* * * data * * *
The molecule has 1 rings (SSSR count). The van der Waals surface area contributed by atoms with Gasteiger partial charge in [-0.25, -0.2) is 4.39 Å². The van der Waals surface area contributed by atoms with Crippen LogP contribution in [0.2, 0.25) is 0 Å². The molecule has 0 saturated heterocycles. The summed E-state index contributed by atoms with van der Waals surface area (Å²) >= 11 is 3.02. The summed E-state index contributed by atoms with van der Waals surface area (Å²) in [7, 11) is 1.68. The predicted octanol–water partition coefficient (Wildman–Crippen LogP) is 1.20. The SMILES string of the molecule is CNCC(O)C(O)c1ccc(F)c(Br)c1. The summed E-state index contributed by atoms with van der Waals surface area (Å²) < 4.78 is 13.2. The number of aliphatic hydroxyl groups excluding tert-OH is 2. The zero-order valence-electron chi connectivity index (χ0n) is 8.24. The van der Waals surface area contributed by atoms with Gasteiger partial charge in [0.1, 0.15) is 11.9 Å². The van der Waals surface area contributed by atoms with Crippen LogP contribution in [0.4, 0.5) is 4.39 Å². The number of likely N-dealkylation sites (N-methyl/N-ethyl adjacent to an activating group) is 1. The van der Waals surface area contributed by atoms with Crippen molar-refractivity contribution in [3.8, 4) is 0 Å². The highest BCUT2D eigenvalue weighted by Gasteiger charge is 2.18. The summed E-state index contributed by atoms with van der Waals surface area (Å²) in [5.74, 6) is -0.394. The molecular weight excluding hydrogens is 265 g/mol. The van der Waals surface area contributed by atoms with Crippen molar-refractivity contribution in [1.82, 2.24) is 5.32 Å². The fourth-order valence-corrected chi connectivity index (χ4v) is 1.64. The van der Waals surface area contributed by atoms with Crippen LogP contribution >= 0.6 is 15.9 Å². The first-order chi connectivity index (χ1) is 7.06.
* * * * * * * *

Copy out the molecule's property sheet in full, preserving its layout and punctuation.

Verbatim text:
The molecule has 1 rings (SSSR count). The van der Waals surface area contributed by atoms with Gasteiger partial charge in [-0.25, -0.2) is 4.39 Å². The van der Waals surface area contributed by atoms with Crippen LogP contribution in [0.2, 0.25) is 0 Å². The molecule has 0 saturated heterocycles. The summed E-state index contributed by atoms with van der Waals surface area (Å²) >= 11 is 3.02. The summed E-state index contributed by atoms with van der Waals surface area (Å²) in [7, 11) is 1.68. The predicted octanol–water partition coefficient (Wildman–Crippen LogP) is 1.20. The SMILES string of the molecule is CNCC(O)C(O)c1ccc(F)c(Br)c1. The summed E-state index contributed by atoms with van der Waals surface area (Å²) < 4.78 is 13.2. The number of aliphatic hydroxyl groups excluding tert-OH is 2. The zero-order valence-electron chi connectivity index (χ0n) is 8.24. The van der Waals surface area contributed by atoms with Gasteiger partial charge in [0.1, 0.15) is 11.9 Å². The van der Waals surface area contributed by atoms with Crippen LogP contribution in [0.4, 0.5) is 4.39 Å². The number of likely N-dealkylation sites (N-methyl/N-ethyl adjacent to an activating group) is 1. The van der Waals surface area contributed by atoms with Crippen molar-refractivity contribution in [3.8, 4) is 0 Å². The highest BCUT2D eigenvalue weighted by Gasteiger charge is 2.18. The summed E-state index contributed by atoms with van der Waals surface area (Å²) in [5.74, 6) is -0.394. The molecular weight excluding hydrogens is 265 g/mol. The van der Waals surface area contributed by atoms with Crippen molar-refractivity contribution in [1.82, 2.24) is 5.32 Å². The fourth-order valence-corrected chi connectivity index (χ4v) is 1.64. The van der Waals surface area contributed by atoms with Crippen LogP contribution >= 0.6 is 15.9 Å². The first-order chi connectivity index (χ1) is 7.06.